As state legislators in North Carolina continue to debate a budget, legislation to clean up the state’s coal ash ponds waits in the wings.
Senior Republican lawmakers spearheaded a bill to deal with the ponds following a spill in February. Subsequent versions of S.B. 729 were criticized by environmental groups for failing to move coal ash ponds away from waterways at 10 of the state’s 14 sites in a timely manner and for not forcing Duke Energy to pay for the clean-up.
The final versions of the bill from the state House and Senate conflict. For example, the House version allows for extensions for cleaning up the ponds and negates a court ruling mandating that Duke address pond-related groundwater contamination. The bill is moving into conference committee.
Ash spill prompts action
In February, a corroded metal pipe under Duke’s retired Dan River Steam Station in Eden released up to 39,000 tons of coal ash along nearly 70 miles of the river. The spill brought national attention to more than 30 coal ash ponds in North Carolina.
Coal ash ponds contain the byproducts of burning coal for electricity; the wastes contain toxic heavy metals such as lead, mercury and arsenic. In addition to causing groundwater contamination from seepage, the ponds may threaten communities due to dam failures, as happened in Kingston, Tennessee in 2008.
Environmentalists and bill sponsors disagree over provisions
The North Carolina League of Conservation Voters’ Debra Rezeli claimed the House version of the bill is, “[a] Band-Aid that allows members to say they addressed the problem without taking real action.”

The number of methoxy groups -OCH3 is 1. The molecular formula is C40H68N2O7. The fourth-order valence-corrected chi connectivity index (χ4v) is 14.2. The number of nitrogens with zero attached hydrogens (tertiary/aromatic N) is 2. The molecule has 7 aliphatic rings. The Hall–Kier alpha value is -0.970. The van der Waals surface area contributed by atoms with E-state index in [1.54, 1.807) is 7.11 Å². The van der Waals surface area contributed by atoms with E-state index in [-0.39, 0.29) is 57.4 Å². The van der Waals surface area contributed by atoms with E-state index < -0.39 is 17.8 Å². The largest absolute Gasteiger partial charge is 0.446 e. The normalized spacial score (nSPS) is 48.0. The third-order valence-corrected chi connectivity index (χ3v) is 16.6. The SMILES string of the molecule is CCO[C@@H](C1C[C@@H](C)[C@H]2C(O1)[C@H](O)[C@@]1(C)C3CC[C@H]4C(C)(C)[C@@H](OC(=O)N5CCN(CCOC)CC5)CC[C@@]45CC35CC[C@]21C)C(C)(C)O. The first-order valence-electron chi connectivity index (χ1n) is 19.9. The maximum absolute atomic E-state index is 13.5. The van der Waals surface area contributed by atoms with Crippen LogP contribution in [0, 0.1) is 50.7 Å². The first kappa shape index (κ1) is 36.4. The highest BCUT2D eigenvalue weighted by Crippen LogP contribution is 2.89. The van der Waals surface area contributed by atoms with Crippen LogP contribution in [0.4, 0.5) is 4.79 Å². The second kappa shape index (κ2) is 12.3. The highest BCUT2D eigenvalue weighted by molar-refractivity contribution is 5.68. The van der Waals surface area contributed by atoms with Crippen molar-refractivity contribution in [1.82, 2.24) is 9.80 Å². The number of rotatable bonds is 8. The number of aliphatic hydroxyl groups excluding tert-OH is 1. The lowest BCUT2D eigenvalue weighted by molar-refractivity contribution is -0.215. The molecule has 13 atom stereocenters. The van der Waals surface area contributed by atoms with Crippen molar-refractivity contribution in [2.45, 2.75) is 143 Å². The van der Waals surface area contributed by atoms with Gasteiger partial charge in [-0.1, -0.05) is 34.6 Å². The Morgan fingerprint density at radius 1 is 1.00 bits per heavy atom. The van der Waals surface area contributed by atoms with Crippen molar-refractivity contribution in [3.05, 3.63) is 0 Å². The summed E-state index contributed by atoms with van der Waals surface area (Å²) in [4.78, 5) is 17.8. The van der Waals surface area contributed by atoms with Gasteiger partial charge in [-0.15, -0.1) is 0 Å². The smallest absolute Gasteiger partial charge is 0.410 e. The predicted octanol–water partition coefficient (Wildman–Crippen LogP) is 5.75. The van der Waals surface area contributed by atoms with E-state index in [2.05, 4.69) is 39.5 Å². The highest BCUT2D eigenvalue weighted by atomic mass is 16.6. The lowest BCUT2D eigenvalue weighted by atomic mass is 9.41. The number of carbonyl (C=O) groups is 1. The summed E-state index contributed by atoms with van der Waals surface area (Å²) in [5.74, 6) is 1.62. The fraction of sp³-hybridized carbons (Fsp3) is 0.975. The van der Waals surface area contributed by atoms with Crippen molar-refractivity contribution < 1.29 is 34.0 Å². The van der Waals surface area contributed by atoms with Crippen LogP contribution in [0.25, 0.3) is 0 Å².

Lawmakers and Duke counter that the clean-up could take 30 years and that the cost should not be addressed by legislation.
“We may very well be getting our energy from a coal-fired plant that’s generating ash. That cost ought to be borne by those of us who are using the energy,” argued Representative Chuck McGrady, another sponsor.
Legislation delayed by other priorities
The only progress made so far on resolving the different versions of the bill involves the appointment of conference committee members, most of whom are Republican bill sponsors. The legislation is on hold while legislators focus on the budget and initiatives including Medicaid and local tax authority.
Meanwhile, the U.S. Environmental Protection Agency stated that Duke likely removed all of the coal ash required from the Dan River for now, although most of the spilled ash remains unrecovered. The agency will issue rules on coal ash ponds in December. Lacking forward progress, such ponds remain largely unaddressed in North Carolina.